Re: [SCA Newcomers] Education in the Middle Ages
- On Thu, 2009-08-27 at 19:50 -0400, bronwynmgn@... wrote:
> Village officials who couldn't write or read could none the less doThe knowledge of mathematics also depended on cultural context. For
> enough math, and use marks on a tally stick to keep track of the grain
> and animals produced on the manor and render an exact account to the
> lord several times a year - and be able to figure money well enough to
> determine whether he owed the lord money or the other way around, and
> exactly how much money.
example, the Arab cultures invented much of our numbering system and
higher mathematics, including a new mathematic called "al-gabr" (named
after the treatise "Al-Kitāb al-mukhtaṣar fī hīsāb al-ğabr
wa’l-muqābala" (Arabic for "The Compendious Book on Calculation by
Completion and Balancing"). This was written by Muhammad ibn Mūsā
al-Khwārizmī, a Persian mathematician circa 820 CE.
The "al-gabr" is not, as I once thought, part of the mathematician's
name, but rather is the name of the mathematical operation of moving an
equation term across the equal sign while negating it, for instance:
x + 20 = 3x (original equation)
x = 3x - 20 (al-gabr step)
-2x = -20 (al-muqabala step)
x = 10 (dividing both sides by -2 to get the answer)
The notion of symbolic logic is an elegant leap of intellect. Early
mathematical systems could perform concrete calculations but could not
express abstract relationships between quantities. According to
Wikipedia, the roots of algebra go back to the Babylonians. However,
during the intervening times not all cultures had the abstraction
concepts. Even today, there are people who can do computations very well
but whose brains just don't grasp abstract symbolic logic -- in the same
way that *my* brain doesn't grasp music or artistic creativity. :-)
We're all wired differently.
(I have an interest in this topic because my persona traded his
inheritance rights to his father's estate for tuition to study al-jabr
and astronomy in the Arab lands during one of the brief intervals when
we Byzantines weren't at war with them.)
Another important mathematical innovation that was not culturally
universal was the notion of place value. The Roman numeral system, for
example, has only a primitive left-or-right concept of place value. VI
means six, and IV means four, but they didn't have the concept of a base
number such as our decimal system. Computations of large quantities are
extremely cumbersome without a place-value (radix) system. Again, the
Babylonians had this, but later cultures like the Romans often did not.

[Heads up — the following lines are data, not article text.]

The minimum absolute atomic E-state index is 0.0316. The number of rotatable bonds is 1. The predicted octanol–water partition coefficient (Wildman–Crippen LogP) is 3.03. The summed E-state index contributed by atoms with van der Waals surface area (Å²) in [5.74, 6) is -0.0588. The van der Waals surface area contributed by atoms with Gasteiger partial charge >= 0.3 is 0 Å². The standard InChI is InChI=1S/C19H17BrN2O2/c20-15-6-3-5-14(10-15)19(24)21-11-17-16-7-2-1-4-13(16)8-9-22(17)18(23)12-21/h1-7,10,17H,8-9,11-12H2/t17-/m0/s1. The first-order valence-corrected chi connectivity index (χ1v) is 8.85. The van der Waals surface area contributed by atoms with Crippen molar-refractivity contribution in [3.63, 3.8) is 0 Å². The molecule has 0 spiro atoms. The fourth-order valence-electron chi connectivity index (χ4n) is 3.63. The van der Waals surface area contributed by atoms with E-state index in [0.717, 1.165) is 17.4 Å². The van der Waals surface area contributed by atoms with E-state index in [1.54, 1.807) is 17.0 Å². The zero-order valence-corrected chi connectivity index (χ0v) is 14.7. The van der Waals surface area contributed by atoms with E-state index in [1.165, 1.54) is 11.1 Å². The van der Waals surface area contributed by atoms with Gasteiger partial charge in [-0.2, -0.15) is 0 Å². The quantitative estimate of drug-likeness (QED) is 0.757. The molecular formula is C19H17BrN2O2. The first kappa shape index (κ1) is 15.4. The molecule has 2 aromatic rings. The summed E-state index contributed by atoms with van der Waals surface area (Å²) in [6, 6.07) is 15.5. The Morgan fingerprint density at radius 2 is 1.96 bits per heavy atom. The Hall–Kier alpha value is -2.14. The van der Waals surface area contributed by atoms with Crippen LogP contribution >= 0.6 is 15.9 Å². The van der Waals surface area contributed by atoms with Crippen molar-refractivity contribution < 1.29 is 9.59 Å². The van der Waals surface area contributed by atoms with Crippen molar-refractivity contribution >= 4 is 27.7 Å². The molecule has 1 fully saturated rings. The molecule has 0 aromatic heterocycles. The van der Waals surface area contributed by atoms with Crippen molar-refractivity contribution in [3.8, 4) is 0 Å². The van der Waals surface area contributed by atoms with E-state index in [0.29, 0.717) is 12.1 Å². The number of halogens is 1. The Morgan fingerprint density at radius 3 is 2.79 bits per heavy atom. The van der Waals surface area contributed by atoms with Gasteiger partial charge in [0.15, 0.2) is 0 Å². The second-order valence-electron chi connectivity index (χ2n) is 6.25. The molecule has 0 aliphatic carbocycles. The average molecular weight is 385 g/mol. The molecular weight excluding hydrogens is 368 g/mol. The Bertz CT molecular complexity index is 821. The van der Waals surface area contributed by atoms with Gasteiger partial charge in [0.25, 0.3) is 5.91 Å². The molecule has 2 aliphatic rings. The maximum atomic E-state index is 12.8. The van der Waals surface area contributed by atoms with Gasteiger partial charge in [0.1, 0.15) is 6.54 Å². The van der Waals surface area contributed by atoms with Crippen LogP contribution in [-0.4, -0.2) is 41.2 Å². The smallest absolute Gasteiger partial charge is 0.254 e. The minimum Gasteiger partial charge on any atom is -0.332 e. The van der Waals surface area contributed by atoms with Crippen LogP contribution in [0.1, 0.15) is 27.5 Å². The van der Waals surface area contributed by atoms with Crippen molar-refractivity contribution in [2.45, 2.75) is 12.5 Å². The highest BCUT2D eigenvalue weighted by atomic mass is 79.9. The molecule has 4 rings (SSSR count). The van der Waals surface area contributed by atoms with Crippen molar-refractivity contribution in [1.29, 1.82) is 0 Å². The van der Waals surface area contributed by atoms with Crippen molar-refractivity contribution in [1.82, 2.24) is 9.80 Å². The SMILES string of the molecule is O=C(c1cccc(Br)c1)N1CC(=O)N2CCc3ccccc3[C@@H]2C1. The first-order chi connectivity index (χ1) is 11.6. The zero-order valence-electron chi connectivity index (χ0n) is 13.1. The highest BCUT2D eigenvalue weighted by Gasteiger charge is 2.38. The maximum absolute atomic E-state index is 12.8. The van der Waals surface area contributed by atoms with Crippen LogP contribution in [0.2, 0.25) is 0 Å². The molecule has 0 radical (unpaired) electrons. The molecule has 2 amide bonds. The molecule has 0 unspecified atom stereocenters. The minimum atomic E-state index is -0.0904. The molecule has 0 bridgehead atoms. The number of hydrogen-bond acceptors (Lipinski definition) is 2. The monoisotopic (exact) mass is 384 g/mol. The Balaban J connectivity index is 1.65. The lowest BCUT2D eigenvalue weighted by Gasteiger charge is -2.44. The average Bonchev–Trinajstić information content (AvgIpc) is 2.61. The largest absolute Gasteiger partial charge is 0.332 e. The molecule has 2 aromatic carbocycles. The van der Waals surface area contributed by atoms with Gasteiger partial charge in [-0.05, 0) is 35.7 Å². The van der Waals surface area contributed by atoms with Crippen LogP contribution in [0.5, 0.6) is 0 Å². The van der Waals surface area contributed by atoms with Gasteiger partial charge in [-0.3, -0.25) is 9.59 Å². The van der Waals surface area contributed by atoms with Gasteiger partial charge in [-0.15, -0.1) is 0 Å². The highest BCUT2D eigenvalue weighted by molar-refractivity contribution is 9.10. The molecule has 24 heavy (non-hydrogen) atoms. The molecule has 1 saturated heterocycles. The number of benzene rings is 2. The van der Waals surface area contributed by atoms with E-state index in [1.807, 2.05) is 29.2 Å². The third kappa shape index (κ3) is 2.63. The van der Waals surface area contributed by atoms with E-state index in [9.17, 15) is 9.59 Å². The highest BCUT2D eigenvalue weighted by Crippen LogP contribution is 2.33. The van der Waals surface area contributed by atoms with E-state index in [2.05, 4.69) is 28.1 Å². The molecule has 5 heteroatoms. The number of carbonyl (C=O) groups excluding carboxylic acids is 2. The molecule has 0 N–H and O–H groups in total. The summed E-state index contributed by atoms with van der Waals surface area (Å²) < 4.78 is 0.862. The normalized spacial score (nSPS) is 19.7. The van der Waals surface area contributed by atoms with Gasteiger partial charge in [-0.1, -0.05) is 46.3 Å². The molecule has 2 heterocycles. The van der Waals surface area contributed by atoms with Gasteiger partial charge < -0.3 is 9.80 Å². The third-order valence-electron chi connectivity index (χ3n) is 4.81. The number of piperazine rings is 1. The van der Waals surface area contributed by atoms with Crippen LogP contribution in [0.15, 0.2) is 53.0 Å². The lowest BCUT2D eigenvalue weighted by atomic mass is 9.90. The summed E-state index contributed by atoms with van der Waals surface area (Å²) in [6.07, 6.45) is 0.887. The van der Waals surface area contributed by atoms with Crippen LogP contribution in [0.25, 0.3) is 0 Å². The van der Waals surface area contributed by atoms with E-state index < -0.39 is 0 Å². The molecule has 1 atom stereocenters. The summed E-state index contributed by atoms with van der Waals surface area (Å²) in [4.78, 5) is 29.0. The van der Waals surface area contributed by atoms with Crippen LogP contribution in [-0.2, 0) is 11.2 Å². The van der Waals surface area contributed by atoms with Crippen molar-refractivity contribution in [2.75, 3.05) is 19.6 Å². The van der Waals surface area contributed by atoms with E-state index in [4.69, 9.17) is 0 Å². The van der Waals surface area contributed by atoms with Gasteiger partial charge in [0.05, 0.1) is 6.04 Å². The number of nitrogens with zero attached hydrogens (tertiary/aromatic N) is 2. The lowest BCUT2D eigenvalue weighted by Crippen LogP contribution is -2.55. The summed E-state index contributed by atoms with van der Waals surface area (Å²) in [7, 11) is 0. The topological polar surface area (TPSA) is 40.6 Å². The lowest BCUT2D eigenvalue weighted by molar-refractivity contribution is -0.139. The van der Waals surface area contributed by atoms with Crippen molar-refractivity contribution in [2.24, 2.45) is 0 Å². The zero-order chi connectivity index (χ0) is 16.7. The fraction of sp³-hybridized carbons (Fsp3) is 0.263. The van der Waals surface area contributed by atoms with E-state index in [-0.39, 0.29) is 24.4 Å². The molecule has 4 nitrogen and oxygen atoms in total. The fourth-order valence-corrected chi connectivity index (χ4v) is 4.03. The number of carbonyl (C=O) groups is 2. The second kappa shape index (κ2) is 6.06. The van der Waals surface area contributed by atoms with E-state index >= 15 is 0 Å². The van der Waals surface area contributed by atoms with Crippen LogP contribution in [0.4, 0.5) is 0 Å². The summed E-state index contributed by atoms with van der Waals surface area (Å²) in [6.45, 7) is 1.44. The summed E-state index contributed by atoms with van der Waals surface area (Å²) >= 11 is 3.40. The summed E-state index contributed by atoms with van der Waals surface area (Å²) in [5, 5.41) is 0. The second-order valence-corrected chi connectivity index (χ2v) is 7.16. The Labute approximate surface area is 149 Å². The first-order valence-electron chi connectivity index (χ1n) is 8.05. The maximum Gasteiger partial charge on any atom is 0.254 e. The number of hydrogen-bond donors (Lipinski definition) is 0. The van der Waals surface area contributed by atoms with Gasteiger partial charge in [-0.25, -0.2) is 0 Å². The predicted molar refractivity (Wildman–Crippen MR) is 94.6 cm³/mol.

The other often-overlooked mathematical breakthrough was the concept of
zero, as a number like any other rather than as the absence of a number.
The notion that you could use a symbol for "nothing" as part of a
calculation dates back to 9th century India, though earlier cultures
(including, once again, the Babylonians) had concepts that *almost* got
there. The key concept is that zero is a number like any other, that can
be included in calculations to generalize mathematical rules.
As an interesting side note, although modern computers treat zero as
just another number, we have had to go back to the medieval concept of a
different symbol to represent a placeholder for "something that should
have been a number but isn't". For example, when a computer program
tries to calculate 35/0, this produces an error. However, even though an
error message might be issued to a log or displayed to the user, you
still have to put *something* into the memory slot for the answer. The
Institute of Electrical and Electronic Engineers (IEEE) defined a
standard that includes special "NaN" (Not a Number) symbols that can be
used for situations like this. Essentially, they mark a memory location
as containing "invalid data" so that later calculations won't rely on
these data items as being real numbers.
The difference between modern and early medieval thought is that we
treat zero as a number but retain the concept of a placeholder for
things that truly *aren't* numbers, such as the result of division by
zero. In early medieval times, zero was thought of as being somehow not
a real number, because you couldn't have "something" that represented
"nothing". Again, it is a leap in intellect to understand the difference
between the symbol for a number and the abstract concept of "number".
Very interesting thread -- thanks to our resident historical scholars
for some very enlightening posts!
Maistor Justinos Tekton called Justin (Scott Courtney)
Gules, on a bezant a fleam sable and on a chief dovetailed Or two keys
fesswise reversed sable.